Concern has been raised about the effect of a coal mine expansion on key swamplands in NSW. 

Threatened habitat and species could be put at greater risk if Centennial Coal’s Angus Place Mine is allowed to expand, according to environmentalists. 

The company has applied to carry out longwall mining underneath swamps listed as endangered ecological communities.

Centennial was fined $1.5 million in 2010 after it damaged the East Wolgan swamp.

The same company's Springvale Mine, also near Lithgow, has been found to have contributed to the drying of Carne West Swamp on Newnes Plateau.

In its latest expansion application, Centennial Coal's own environmental assessment (EA) says “subsidence-related impacts are expected at Tri-Star Swamp, Twin Gully Swamp, Trail Six Swamp and the hanging swamps within their catchments”.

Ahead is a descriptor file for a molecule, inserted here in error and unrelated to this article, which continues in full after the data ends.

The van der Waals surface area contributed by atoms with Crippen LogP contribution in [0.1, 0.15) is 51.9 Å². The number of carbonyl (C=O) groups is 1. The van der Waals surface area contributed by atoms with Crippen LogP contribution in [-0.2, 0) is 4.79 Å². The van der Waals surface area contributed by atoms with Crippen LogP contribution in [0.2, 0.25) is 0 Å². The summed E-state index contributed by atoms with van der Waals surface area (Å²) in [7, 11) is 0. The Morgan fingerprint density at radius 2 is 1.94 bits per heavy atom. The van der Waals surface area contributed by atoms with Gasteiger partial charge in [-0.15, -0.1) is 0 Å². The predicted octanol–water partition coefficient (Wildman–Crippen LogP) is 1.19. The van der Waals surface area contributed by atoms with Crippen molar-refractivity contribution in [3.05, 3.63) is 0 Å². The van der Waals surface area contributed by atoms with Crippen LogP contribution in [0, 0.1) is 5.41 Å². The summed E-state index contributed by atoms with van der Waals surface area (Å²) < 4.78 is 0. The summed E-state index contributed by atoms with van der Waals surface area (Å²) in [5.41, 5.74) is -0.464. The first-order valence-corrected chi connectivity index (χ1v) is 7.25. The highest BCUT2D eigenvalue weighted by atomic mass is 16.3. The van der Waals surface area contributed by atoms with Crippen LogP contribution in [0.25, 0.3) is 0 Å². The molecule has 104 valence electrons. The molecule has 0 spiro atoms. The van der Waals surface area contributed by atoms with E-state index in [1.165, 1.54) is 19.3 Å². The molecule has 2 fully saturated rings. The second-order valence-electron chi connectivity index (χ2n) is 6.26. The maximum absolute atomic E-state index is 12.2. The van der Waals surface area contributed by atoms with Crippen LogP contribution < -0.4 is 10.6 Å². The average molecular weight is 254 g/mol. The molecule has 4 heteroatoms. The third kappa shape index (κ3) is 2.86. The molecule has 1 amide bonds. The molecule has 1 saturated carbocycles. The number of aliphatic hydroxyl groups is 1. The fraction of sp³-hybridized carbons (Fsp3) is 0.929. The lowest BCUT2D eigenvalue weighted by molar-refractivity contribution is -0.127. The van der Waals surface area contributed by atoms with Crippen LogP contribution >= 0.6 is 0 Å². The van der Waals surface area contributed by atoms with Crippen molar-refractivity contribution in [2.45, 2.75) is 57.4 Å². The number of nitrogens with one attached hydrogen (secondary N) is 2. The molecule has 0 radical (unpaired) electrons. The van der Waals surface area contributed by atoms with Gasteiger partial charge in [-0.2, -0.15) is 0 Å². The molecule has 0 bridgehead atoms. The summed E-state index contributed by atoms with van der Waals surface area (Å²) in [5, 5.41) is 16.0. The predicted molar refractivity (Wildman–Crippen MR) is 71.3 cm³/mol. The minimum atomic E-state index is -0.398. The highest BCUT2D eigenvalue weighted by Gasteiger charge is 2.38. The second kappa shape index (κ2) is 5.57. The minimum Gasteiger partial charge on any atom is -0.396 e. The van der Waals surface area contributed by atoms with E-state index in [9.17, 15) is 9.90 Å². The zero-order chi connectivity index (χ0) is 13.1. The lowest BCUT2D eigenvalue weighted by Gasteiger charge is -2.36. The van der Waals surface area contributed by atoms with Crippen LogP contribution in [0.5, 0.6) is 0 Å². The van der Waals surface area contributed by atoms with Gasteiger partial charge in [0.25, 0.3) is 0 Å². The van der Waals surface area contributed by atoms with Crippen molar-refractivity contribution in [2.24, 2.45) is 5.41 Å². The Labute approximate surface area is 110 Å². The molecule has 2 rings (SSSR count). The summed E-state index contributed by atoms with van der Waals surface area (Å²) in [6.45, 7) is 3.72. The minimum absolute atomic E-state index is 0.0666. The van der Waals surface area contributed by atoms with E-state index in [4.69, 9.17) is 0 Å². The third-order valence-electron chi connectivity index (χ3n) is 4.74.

The Independent Expert Scientific Committee on Coal Seam Gas and Large Coal Mining Developments (IESC), which advises federal departments, says that expanding the mine would lead to “the severe and irreversible loss” of these swamps, and the partial drying of others.

The IESC warns that the project is likely to reduce surface water flows, which would adversely affect streams flowing into Sydney's drinking water supply at Warragamba Dam.

The miner says it is impossible to avoid the areas underneath the swamps, because that would make a large area of the site non-viable for mining.

The NSW Department of Planning is currently considering the plans.